Why We Celebrate Martin Luther King Jr. Day


On the third Monday of each year, Americans commemorate the life and work of an exceptional person — Dr. Martin Luther King Jr. (MLK).

MLK was among the most influential figures in the African American civil rights movement during the 1960s. His leadership and rhetorical prowess were paramount to the Civil Rights Act of 1964 and the Voting Rights Act of 1965. After his assassination in 1968, there were immediate calls for a federal holiday in his name.

John Conyers, a representative from Michigan, first introduced the legislation four days after Martin Luther King Jr. was assassinated, but it took fifteen years to get the measure through Congress. Each time the bill was considered in the intervening years, it was voted down or never made it to the floor. In 1983, The House of Representatives presented President Ronald Reagan with a bill signed by six million people asking for Martin Luther King Jr.’s birthday to become the first federal holiday (national holiday) celebrated after each new year. Finally, it was approved.

Who was Dr. Martin Luther King Jr.?

MLK, a Baptist minister and civil rights leader from Atlanta, Georgia, believed nonviolent protests could end racial segregation. He became a household name after taking part in the bus boycott by African Americans in Montgomery, Alabama, in 1955. He founded the Southern Christian Leadership Conference in 1957 and led the 1963 March on Washington. It’s in Washington, on the steps of the Lincoln Memorial, that King delivered his famous “I Have a Dream” speech — an address that resonates with people worldwide to this day. MLK was awarded the Nobel Peace Prize in 1964. He was assassinated on April 4, 1968.

Why do we teach children about MLK Jr.?

Teaching young people about Martin Luther King Jr. is such an essential part of their education on not only black history but American history. He is a crucial figure for those studying The Civil Rights Movement and racial segregation. He is also an example of the efficacy of peaceful protests, the power of rhetoric, and the influence of language on national and international consciousness. In 1963, he was named Time magazine’s “Man of the Year,” and his significance remains undiminished after more than 60 years.

Martin Luther King Jr. Day is much more than a day off work or school. It’s an opportunity to celebrate how far Americans have progressed towards an equal and fair society but also to be mindful of the changes that still need to be made. It’s an opportunity to celebrate the person and what he stood for — a dream of equality.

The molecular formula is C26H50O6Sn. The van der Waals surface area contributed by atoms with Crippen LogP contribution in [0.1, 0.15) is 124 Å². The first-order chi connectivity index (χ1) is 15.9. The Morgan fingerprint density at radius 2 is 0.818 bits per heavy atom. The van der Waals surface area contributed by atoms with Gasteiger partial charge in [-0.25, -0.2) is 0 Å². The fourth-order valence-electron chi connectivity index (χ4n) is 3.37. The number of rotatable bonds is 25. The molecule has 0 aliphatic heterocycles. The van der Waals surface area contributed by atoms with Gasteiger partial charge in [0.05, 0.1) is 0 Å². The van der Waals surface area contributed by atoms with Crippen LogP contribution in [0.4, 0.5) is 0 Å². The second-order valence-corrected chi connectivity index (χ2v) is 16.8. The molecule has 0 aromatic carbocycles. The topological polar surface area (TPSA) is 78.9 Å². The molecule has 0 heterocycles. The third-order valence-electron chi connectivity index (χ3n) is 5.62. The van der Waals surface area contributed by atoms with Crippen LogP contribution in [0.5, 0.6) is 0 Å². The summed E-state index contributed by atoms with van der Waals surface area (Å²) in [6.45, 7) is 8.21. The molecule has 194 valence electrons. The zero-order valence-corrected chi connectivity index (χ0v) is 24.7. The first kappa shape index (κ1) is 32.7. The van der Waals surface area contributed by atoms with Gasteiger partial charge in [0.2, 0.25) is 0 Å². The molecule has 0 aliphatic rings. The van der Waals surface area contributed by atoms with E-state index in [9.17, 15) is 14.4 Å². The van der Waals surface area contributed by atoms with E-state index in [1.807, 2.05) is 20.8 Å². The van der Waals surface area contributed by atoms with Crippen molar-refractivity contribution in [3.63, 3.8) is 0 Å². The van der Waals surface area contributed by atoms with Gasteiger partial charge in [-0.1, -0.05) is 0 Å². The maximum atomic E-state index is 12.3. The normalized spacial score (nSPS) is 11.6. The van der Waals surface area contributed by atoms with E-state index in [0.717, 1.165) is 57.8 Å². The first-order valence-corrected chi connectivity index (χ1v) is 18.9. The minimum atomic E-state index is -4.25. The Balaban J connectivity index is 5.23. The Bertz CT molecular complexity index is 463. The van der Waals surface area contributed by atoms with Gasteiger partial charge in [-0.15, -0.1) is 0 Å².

Celebrating MLK Day in your classroom

Need some ideas? We’ve got you covered!

  • If you’re an English teacher, upload this transcript of the famous Dream Speech to Kami and run Text Recognition to make the text interactive. Your students can show their understanding of King’s use of rhetorical devices by annotating with Text, Voice, or Video Comments.
  • Students can practice their rhetoric skills by recording themselves performing lines of the speech with Kami’s Voice or Video Comment tools. Some of King’s word choices are advanced — luckily, Kami has both a Read Aloud and Dictionary tool to define the word and assist with pronunciation.
  • To add a more creative spin to this task, students could use a Kami doc to write their own speech voicing their concerns about racial inequality and the lack of social justice in today’s world.
  • What about a debate? Motion: Martin Luther King Jr.’s ‘dream’ has come true. Students can choose to argue for or against this motion.
  • History teachers can use the Drawing tool to create a timeline and the Add Media tool to insert images or videos. Their students can then add dates and information using text boxes. The timeline could be as broad as The Emancipation Proclamation to the modern day or as focused as the life of MLK.
  • For further research, an excellent resource is The Martin Luther King, Jr. Research and Education Institute


MLK Day is a National Day of Service (and one of only two congressionally designated in America — the other being for The September 11 National Day of Service and Remembrance), which is a testament to this person’s importance and legacy. So, this January 15, be sure to wish your students Happy Martin Luther King Jr. Day!

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